Many children don’t have a plan for dealing with offenses and resort to blaming, rationalizing, or deflecting fault. Guilt is a God-given emotion that prompts a child toward repentance, but the process usually starts with correction. Helping children value correction is an important parenting strategy. Of course, that process needs to start with parents, who often view correction as an interruption to their lives instead of seeing the opportunities it provides. Furthermore, parents can help their children with a way to think rightly about offenses and how to make wrongs right. Three questions and a statement are offered as a technique that embodies a biblical concept of repentance that can be used at the end of every correction time. The fact is that all have sinned and need a clear conscience. The Bible teaches in Hebrews 9:14 that the blood of Christ ultimately cleanses the conscience. Parents who haven’t yet committed themselves to Christ are encouraged to do so in this lesson.

Session 6
Honesty is Foundational to Relationships
One of the areas of the conscience has to do with honesty. Beginning this session with a lie detector test, parents learn that honesty can be complicated at times. If that’s true for parents then it is certainly true for children as well. Several practical strategies are provided for parents to help children value integrity and it starts with some teaching about how to be truthful in challenging situations. Children who are dishonest need more accountability. Four benefits of the integrity package raise its value level in the minds of children. Dishonesty always occurs under pressure and children who are dishonest are weak on the inside requiring a multi-faceted approach for training. Honesty is foundational for all relationships including our relationship with God because honesty breeds trust. Teaching honesty is an essential part of parenting and this session provides several practical tools for developing it in a child’s life.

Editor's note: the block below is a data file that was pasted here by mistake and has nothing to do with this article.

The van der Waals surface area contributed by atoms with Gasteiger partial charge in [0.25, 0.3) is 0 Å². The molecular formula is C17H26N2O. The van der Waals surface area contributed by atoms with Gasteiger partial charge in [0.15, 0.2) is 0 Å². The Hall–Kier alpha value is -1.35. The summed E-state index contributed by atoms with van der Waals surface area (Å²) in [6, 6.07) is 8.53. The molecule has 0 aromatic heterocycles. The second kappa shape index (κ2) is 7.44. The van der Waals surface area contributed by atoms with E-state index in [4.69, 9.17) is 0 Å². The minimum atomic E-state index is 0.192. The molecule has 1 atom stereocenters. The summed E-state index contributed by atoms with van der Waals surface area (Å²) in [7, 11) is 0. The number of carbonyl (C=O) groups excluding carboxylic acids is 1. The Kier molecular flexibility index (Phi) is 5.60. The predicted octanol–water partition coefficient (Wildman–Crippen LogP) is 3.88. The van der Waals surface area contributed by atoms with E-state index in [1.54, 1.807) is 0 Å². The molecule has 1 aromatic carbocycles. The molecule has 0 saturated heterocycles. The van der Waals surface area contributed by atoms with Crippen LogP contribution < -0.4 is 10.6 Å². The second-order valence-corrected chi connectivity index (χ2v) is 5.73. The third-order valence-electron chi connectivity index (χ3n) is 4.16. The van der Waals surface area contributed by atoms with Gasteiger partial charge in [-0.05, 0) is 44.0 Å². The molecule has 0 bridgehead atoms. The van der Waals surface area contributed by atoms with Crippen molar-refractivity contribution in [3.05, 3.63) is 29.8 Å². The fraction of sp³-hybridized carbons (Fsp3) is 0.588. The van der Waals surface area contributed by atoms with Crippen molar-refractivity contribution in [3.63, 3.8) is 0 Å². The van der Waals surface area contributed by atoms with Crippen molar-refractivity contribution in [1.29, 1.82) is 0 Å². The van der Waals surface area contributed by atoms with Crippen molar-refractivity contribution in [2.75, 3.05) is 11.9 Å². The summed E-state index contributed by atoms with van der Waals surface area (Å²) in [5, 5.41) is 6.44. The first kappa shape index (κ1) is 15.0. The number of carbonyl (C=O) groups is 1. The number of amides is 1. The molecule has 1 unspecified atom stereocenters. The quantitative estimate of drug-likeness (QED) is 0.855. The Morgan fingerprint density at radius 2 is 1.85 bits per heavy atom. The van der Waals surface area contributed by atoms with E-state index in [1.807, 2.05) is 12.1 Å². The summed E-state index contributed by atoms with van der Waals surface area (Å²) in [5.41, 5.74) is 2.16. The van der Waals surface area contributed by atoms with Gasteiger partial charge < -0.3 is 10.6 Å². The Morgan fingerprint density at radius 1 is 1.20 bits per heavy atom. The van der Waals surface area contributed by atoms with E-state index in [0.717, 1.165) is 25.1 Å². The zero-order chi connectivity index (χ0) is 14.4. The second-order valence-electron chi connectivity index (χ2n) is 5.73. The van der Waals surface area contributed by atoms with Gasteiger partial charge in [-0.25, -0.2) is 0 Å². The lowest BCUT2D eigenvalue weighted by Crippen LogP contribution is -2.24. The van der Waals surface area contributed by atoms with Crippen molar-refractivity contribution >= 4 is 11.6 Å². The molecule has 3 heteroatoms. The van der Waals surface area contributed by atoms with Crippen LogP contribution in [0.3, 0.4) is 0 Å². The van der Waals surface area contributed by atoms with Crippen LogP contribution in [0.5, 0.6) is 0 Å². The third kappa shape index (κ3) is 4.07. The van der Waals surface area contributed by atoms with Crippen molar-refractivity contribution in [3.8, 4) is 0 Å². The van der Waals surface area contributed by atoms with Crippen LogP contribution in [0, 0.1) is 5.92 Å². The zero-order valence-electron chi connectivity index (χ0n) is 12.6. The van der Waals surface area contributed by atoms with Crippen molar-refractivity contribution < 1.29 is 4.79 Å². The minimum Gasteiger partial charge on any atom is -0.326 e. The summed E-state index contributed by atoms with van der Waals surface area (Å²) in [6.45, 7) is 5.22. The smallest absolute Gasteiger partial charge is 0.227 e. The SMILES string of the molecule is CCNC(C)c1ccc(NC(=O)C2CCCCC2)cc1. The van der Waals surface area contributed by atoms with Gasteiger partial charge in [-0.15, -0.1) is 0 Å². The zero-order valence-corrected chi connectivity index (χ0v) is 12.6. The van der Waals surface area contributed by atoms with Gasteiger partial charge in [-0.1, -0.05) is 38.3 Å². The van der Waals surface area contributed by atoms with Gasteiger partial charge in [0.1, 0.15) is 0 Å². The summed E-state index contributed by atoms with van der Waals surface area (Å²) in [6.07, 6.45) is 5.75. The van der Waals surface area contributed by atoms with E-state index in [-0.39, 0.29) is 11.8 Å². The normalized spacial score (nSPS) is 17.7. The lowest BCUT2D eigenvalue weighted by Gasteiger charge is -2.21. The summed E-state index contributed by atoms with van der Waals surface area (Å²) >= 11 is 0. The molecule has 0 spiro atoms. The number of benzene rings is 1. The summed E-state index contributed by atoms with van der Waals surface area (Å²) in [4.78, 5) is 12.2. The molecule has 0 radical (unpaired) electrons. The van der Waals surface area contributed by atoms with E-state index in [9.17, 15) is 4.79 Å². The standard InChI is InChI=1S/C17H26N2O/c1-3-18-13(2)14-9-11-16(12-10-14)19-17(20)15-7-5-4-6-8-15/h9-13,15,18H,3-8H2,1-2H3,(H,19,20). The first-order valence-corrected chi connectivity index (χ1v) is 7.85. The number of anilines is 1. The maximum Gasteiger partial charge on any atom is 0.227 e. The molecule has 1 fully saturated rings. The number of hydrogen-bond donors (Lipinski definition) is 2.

Session 7
The Power of a Clear Conscience
There is a way to parent that increases the effectiveness of the conscience in children. Of course, accepting God’s forgiveness through salvation is the greatest gift for any conscience, but obtaining a clear conscience doesn’t stop with salvation. Paul says, “I strive to keep my conscience clear before God and man,” revealing the work necessary for all people to protect their own consciences. Parents can do a lot to help their children experience a clear conscience. By ending instructions times well children can feel a sense of accomplishment. By ending correction times well children can feel a sense of forgiveness. By caring about others children can feel the satisfaction of contributing. All of these positive feelings are the conscience in action. But feelings come and go and aren’t the basis for action. Instead, doing the right thing because it is the right thing to do is important whether one feels good about it or not. Many of those positive feelings are the natural result of being obedient to God. When children have a clear conscience they are more useful as God’s servants. God uses ordinary people to do great things. Our job, and the responsibility of our children, is to be available and obedient to him.

Session 8
A 30-Day Plan for Change
Many children are challenging and need extra love and guidance. When children have Attention Deficit Disorder or some other neurological behavioral challenge for example, they need hope to face life every day. Providing that hope is a parent’s job and God has a specific prescription for hope found in Romans 5:3-4, “Suffering produces perseverance; perseverance, character; and character, hope.” This session helps parents develop a plan to help their children deal with the suffering of life and produce the character necessary to face that suffering. Many children need to raise the character threshold in their lives in order to handle the challenges they face every day. Using a five-part plan, parents can put into practice the strategies they’ve learned in this series in a way that produces significant change in their children. It’s never too late to start fresh and new. God is at work in the lives of your children. Your job is to equip them with the tools necessary to face life. This session shows you how to develop the plan.